Social Security retirement benefits for someone first claiming benefits at full retirement age in 2012 can reach about $2,400 per month, but most people's benefits are lower. To find out if someone qualifies for Social Security retirement benefits, and to get an estimate of how much those benefits would be at age 62, at full retirement age, and at age 70, go to the social Security Administration's website, at the Social Security statement page. This official estimate will also tell you how much the other spouse would be entitled to in dependents' or survivors' benefits.
Disability benefits. Someone who's of less than full retirement age but unable to work because of a physical or mental condition may be eligible for disability benefits. These benefits are roughly the same as the amount of retirement benefits the person would be entitled to at full retirement age. If one spouse in a married couple is eligible for disability benefits, the other spouse is eligible for dependents' benefits at age 62.
Disability benefits eligibility requires a certain number of work years and sets rules about what disabled actually means.
- Number of working years required. Someone who became disabled at age 62 or older needs ten years of work to qualify for benefits. If he or she became disabled at a younger age, the work requirement is one year less for each year under age 62.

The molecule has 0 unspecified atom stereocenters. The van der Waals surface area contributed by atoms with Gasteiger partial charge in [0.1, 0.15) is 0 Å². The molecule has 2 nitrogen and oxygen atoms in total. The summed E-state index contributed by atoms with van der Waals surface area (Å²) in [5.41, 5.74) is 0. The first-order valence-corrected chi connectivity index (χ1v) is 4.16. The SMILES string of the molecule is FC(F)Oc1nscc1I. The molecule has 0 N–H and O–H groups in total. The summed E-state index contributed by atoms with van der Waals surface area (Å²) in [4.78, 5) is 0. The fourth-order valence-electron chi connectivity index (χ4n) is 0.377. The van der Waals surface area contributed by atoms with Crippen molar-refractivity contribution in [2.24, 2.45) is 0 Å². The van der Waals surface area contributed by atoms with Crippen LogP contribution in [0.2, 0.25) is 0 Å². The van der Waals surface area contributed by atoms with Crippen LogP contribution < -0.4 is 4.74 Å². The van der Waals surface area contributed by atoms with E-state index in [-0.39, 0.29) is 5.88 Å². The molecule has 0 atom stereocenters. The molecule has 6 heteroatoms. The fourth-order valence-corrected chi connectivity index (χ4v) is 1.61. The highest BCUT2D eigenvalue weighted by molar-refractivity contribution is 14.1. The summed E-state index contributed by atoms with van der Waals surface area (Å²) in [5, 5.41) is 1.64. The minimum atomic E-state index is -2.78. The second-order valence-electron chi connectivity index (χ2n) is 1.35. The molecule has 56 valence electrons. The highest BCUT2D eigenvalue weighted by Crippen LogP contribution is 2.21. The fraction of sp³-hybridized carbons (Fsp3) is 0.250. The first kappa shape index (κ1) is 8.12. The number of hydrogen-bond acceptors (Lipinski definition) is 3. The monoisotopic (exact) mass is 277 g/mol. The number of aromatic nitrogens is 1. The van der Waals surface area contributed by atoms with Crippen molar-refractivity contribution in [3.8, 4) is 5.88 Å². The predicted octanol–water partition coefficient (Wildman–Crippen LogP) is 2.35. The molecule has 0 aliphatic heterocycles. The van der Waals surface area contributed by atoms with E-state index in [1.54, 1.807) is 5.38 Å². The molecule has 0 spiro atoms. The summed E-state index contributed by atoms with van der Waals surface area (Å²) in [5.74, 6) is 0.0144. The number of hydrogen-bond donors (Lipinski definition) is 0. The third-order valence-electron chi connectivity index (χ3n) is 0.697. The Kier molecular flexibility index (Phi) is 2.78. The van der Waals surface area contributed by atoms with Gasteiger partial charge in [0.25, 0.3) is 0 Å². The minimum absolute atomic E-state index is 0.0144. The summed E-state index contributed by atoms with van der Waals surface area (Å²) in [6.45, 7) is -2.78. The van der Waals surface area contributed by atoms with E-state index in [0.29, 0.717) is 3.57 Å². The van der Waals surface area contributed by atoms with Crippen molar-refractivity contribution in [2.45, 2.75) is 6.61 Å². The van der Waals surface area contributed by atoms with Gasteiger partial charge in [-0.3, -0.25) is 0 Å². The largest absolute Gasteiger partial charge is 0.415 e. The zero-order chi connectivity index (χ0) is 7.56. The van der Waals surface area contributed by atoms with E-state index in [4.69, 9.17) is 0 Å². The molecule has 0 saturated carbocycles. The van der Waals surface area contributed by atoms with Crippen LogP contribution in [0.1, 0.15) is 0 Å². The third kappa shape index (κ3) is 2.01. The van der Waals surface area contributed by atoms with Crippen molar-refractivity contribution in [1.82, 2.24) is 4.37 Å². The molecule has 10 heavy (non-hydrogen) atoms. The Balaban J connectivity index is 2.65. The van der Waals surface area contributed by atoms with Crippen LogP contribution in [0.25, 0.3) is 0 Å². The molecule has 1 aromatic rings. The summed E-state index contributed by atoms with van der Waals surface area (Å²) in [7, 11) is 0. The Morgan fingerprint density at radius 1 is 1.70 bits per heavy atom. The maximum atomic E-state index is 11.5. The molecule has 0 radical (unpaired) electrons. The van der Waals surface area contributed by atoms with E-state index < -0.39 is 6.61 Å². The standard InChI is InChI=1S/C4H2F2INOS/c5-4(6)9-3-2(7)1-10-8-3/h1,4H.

- Disability defined. To qualify for benefits, a person must have a physical or mental impairment expected to last more than one year. The person must be unable to do not only the work he or she usually did but any "substantial gainful work." If someone has a severe disability included in Social Security's "listed impairments," that person may automatically qualify. If the person's disability is not on this list, Social Security measures substantial gainful work by whether the person could earn more than a specific monthly amount -- in 2012, it's set at $1,010.
To find out more about disability benefits and about how to begin the application process, visit the Social Security website's disability benefits pages.
Eligibility and Benefit Amounts for Dependents and Survivors
Dependents benefits. If a married person claims retirement or disability benefits, the other spouse is eligible for dependents benefits as early as age 62. These benefits are 50 percent of the retirement or disability benefits (less if claimed at less than full retirement age; see above). If the person cares for his or her minor or disabled child, the family may be eligible for more.
If a couple was divorced, one spouse is entitled to dependents benefits when the other spouse reaches full retirement age, if the marriage lasted at least ten years. To find out more about dependents benefits, visit the Social Security Administration's dependents benefits web pages.
Survivors benefits. If either spouse in a married couple qualified for retirement or disability benefits, when that person dies the other spouse becomes eligible for survivors benefits as early as age 60. The benefit amount is the same as the deceased spouse's retirement benefits (though it's reduced if claimed before the surviving spouse reaches full retirement age).
If one of the spouses died before reaching age 62, the other spouse may still qualify for survivor's benefits if the deceased spouse worked for a number of years. To find out about this and other eligibility rules, visit the Social Security Administration survivors benefits web pages.